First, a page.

By-product of capitalist society
Production, consumption and the waste it creates are all tied up to the idea of the impact of capitalism on our society and the environment. Alan Schneiberg in his book “The Environment: From Surplus to Scarcity” draws a relationship between capitalism, the state and the environment. He says that "our environmental problems are a natural by-product of the structure of an industrialised capitalist society, which is a treadmill of production". This kind of an economic system continues to pursue and yield profits by creating consumer demand for new products, even if this expanding consumer demand leads to the exploitation of the environment beyond its limits or carrying capacity. The creation of consumer demand is fueled by constant advertising of products for practical usage or lifestyle enhancement. This kind of advertising is today rampant on all social media platforms that we use, including traditional modes of mass media such as television, radio, and newspapers.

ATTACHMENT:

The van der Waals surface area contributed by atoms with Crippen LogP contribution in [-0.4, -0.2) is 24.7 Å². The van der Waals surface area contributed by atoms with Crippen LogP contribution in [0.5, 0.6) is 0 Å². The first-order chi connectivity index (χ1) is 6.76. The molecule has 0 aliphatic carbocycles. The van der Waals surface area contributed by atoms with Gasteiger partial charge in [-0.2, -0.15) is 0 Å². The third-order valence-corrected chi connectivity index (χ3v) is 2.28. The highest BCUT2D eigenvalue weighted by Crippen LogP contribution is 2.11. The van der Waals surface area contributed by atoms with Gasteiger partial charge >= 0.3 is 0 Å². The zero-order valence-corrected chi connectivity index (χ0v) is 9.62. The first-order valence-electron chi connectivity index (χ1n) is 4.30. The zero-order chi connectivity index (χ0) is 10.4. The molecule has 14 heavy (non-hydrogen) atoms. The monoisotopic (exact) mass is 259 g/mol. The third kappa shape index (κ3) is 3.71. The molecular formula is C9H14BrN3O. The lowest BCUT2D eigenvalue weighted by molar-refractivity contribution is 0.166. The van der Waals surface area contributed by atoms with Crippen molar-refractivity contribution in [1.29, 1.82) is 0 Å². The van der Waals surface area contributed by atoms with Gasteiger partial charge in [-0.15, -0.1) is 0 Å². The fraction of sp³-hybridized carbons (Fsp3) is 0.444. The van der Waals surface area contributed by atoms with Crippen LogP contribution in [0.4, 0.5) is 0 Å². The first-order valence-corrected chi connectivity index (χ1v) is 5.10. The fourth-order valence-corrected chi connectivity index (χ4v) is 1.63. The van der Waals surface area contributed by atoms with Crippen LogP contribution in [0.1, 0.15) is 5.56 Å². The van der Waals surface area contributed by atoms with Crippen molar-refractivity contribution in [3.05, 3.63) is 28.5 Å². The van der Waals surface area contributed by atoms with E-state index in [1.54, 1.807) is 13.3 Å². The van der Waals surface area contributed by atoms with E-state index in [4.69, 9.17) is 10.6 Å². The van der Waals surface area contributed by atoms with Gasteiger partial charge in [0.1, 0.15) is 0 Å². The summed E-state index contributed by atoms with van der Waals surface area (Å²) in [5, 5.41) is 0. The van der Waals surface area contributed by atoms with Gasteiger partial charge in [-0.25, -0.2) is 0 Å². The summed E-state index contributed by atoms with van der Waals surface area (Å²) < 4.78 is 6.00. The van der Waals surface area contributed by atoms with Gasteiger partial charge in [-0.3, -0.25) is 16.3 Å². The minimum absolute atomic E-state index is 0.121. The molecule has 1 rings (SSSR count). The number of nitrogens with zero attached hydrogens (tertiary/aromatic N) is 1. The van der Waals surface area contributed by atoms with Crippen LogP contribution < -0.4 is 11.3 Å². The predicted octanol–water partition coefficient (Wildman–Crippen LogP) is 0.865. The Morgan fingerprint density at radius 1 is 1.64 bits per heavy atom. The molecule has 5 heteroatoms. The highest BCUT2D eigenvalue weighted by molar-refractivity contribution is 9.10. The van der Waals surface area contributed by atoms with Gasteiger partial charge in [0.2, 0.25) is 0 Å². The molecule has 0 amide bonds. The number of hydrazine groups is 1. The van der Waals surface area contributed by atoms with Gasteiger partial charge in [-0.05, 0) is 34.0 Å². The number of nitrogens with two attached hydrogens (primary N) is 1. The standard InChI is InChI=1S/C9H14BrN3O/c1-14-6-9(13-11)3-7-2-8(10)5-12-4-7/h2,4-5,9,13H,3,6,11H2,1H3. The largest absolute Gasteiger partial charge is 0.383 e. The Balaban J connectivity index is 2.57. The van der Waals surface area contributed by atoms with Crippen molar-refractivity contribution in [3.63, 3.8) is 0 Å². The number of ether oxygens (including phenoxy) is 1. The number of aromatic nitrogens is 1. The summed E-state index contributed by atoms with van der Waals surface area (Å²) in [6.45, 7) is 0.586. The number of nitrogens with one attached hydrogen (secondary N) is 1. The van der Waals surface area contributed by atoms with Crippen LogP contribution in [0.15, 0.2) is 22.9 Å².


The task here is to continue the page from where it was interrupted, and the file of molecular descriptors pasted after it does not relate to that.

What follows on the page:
Clean-up drives mostly do not lead to a reflection among participants about the source of the waste that is around them. It does not question in the least bit, the system, which constantly pushes people to buy and throw away new objects. Clean-up drive participants usually consist of urban middle and upper class citizens, who are the primary consumers in Indian markets. While the definition and therefore the population of the middle class in India is disputed, it is largely agreed that the middle class is fast expanding in India. With the growth of the middle class, there’s an expansion in consumer demand, especially fast-moving consumer goods, cosmetics, beverages, processed and packaged food items such as chips, chocolates, sauces and snacks. The most visible aspect of the growth of the new middle classes in developing economies has been the rise of brand consciousness, shopping malls and advertising. The rise of the middle class, growing disposable income, and expansion of consumerism are different sides of the same process.